"rather than Nai or Lotus." Now, this is where
things are really interesting. The 'rather' in this sentence implies that Lotus and I are actually valid options at this point, even if it wasn't game over at this point anyways. If he left off the part about us, there would have been a little more innocence here. This isn't the case. We're options at this point, even though he calls at least me townie right now.



The player, Azrael, is scum.

In each of the above games, all three of the innocent townies were forced to claim under the scum tell method, despite the causation evidence in their favor. One was also mislynched.

As for the scum, all of the mafia players had previously been flying beneath the radar, undetected by the scum tell method. After being exposed by causal analysis, each was lynched, except for one lucky player who escaped only because the town doubted the strength of its causation analysis and instead relied on claim analysis.

The hard lesson of these experiences is that causal analysis can catch critical details that often slip through the cracks under the scum tell method. Because it refuses to oversimplify the challenges of pegging alignment, causal analysis gives town players a higher degree of accuracy, and having just a few players who apply it can spell the difference between a losing and a winning town.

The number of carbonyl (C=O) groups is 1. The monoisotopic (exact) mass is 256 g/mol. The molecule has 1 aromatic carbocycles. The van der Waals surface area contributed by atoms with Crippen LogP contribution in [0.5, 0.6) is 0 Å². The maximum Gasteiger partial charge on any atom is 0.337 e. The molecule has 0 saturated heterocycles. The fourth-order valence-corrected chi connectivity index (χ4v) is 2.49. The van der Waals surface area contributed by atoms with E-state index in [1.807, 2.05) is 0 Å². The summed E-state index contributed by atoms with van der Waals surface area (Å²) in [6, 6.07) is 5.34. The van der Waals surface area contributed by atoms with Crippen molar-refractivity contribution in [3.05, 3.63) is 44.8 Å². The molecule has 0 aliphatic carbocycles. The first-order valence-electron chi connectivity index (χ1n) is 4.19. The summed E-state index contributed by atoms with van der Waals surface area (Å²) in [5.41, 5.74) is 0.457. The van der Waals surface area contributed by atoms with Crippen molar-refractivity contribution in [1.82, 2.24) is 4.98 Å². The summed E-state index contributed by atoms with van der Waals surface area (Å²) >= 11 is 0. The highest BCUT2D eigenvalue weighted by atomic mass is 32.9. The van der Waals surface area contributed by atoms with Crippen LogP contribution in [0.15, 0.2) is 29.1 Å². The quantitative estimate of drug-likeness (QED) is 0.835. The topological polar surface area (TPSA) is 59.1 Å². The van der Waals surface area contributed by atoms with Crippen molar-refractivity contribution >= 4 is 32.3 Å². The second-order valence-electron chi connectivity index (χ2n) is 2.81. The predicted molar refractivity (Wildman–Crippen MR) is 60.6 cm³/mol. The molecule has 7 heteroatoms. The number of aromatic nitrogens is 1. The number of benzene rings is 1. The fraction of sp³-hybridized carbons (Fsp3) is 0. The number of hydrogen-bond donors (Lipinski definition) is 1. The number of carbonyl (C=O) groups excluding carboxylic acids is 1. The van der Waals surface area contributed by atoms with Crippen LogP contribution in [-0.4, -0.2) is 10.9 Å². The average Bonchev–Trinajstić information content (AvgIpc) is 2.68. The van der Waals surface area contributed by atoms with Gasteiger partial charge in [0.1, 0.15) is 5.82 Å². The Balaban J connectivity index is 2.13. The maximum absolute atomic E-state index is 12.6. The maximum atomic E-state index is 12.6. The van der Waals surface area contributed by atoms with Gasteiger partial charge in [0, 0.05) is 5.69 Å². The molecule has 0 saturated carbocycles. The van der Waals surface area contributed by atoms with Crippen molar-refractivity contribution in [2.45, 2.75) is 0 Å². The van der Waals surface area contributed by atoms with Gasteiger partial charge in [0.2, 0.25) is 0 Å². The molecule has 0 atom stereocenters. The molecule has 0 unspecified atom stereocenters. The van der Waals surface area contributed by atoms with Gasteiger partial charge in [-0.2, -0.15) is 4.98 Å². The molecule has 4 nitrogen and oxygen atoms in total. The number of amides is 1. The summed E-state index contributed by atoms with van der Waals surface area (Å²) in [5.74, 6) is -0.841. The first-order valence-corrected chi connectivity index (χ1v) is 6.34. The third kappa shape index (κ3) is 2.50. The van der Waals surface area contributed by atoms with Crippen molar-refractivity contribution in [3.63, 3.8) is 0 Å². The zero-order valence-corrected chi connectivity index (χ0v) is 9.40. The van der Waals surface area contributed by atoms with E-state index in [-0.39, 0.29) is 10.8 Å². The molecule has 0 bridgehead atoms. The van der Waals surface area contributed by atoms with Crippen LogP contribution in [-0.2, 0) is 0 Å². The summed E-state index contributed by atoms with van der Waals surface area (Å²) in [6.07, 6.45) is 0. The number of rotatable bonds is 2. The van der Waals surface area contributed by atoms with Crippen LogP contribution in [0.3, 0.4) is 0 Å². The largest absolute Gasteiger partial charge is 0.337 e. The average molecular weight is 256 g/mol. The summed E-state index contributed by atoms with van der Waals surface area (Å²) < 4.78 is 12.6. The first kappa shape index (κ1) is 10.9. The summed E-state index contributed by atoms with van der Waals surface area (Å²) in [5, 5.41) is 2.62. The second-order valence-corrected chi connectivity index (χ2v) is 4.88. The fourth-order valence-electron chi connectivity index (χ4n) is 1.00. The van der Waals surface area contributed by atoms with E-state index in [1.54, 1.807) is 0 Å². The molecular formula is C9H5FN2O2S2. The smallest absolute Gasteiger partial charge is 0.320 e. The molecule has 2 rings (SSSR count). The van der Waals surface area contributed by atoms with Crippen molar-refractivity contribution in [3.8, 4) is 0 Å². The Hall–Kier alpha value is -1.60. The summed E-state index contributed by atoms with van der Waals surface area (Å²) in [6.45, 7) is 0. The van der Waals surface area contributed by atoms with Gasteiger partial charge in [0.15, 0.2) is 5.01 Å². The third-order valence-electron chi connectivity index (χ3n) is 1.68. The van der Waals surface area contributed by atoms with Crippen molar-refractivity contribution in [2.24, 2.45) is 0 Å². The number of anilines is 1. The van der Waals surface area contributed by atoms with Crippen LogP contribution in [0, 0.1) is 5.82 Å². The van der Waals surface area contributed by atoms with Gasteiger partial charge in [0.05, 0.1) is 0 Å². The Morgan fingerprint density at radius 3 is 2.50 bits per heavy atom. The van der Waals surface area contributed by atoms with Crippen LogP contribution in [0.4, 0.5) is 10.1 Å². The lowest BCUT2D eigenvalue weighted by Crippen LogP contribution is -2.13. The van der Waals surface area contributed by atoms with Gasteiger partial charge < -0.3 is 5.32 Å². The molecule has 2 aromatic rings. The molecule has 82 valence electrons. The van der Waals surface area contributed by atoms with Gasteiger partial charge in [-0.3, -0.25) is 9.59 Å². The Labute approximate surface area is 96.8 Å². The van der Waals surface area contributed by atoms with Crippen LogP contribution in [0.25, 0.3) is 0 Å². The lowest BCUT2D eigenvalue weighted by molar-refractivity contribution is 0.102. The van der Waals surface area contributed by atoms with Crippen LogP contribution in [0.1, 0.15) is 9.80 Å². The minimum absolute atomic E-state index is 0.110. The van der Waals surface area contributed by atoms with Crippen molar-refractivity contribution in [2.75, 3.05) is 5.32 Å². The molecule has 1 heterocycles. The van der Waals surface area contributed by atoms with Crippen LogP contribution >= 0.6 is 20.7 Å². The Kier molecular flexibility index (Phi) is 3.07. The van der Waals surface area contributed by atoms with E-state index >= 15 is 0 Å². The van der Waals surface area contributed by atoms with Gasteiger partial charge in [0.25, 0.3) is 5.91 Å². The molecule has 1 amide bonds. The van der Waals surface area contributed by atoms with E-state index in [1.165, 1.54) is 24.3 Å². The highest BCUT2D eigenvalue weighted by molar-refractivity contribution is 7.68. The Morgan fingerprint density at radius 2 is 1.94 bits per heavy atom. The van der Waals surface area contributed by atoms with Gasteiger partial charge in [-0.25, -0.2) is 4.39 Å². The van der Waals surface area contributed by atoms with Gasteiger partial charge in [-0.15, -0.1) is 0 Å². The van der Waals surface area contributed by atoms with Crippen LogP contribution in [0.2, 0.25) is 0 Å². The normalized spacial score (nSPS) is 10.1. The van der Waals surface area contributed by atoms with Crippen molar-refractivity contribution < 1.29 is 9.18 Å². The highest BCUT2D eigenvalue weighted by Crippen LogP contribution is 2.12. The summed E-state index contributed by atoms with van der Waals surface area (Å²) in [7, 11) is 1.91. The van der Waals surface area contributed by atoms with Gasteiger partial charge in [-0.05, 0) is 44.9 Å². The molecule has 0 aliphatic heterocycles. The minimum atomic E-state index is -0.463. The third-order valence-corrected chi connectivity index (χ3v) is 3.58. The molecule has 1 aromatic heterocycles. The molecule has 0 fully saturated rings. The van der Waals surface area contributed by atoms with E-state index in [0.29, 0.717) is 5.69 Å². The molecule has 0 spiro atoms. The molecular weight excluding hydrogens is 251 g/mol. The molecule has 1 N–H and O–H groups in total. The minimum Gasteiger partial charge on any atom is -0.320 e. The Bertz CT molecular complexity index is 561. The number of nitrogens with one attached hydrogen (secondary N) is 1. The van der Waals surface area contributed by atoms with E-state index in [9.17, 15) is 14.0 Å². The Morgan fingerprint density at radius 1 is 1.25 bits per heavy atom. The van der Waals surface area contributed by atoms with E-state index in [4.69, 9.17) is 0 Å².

Summary

1. The best way to tell scum from town is to step inside their mindset.
2. Mafia posts have three areas that are useful to analzye. Effect, motivation, and emotion.
3. While effect can be important, motivation and emotion are the most revealing.
4. When analyzing motivation, consider the competing strengths of the town and mafia explanations for their posting, and whether the player’s defense is artificial and feigned, or seems genuine.
5. When analyzing emotion, consider whether the emotions and attitudes you see are more likely to arise from a scum or a townie mindset.
6.
Your overall goal is to figure out the true causes lying behind a player’s words and actions. If you can figure out the cause, you can figure out their alignment.